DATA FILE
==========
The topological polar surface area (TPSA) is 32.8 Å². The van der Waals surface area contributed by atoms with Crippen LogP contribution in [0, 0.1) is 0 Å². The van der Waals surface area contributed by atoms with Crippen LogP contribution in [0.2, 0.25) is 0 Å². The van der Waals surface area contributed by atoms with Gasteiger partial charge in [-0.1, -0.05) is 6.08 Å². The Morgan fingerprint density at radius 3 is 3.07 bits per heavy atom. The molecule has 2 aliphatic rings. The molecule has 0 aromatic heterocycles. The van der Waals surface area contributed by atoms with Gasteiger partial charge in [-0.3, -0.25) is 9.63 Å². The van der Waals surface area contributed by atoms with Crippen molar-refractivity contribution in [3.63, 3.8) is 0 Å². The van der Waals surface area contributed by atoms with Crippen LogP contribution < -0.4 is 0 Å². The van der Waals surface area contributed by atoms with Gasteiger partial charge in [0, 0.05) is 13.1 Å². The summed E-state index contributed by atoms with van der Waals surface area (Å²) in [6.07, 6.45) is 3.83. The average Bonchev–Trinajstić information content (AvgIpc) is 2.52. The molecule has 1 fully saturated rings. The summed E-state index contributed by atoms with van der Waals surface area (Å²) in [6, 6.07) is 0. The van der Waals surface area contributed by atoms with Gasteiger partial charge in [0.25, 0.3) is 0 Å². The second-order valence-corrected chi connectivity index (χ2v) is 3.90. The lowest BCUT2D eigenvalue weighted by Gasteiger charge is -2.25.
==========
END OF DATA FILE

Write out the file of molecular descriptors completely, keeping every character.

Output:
The topological polar surface area (TPSA) is 32.8 Å². The van der Waals surface area contributed by atoms with Crippen LogP contribution in [0, 0.1) is 0 Å². The van der Waals surface area contributed by atoms with Crippen LogP contribution in [0.2, 0.25) is 0 Å². The van der Waals surface area contributed by atoms with Gasteiger partial charge in [-0.1, -0.05) is 6.08 Å². The Morgan fingerprint density at radius 3 is 3.07 bits per heavy atom. The molecule has 2 aliphatic rings. The molecule has 0 aromatic heterocycles. The van der Waals surface area contributed by atoms with Gasteiger partial charge in [-0.3, -0.25) is 9.63 Å². The van der Waals surface area contributed by atoms with Crippen molar-refractivity contribution in [3.63, 3.8) is 0 Å². The van der Waals surface area contributed by atoms with Crippen LogP contribution < -0.4 is 0 Å². The van der Waals surface area contributed by atoms with Gasteiger partial charge in [0, 0.05) is 13.1 Å². The summed E-state index contributed by atoms with van der Waals surface area (Å²) in [6.07, 6.45) is 3.83. The average Bonchev–Trinajstić information content (AvgIpc) is 2.52. The molecule has 1 fully saturated rings. The summed E-state index contributed by atoms with van der Waals surface area (Å²) in [6, 6.07) is 0. The van der Waals surface area contributed by atoms with Gasteiger partial charge in [0.25, 0.3) is 0 Å². The second-order valence-corrected chi connectivity index (χ2v) is 3.90. The lowest BCUT2D eigenvalue weighted by Gasteiger charge is -2.25.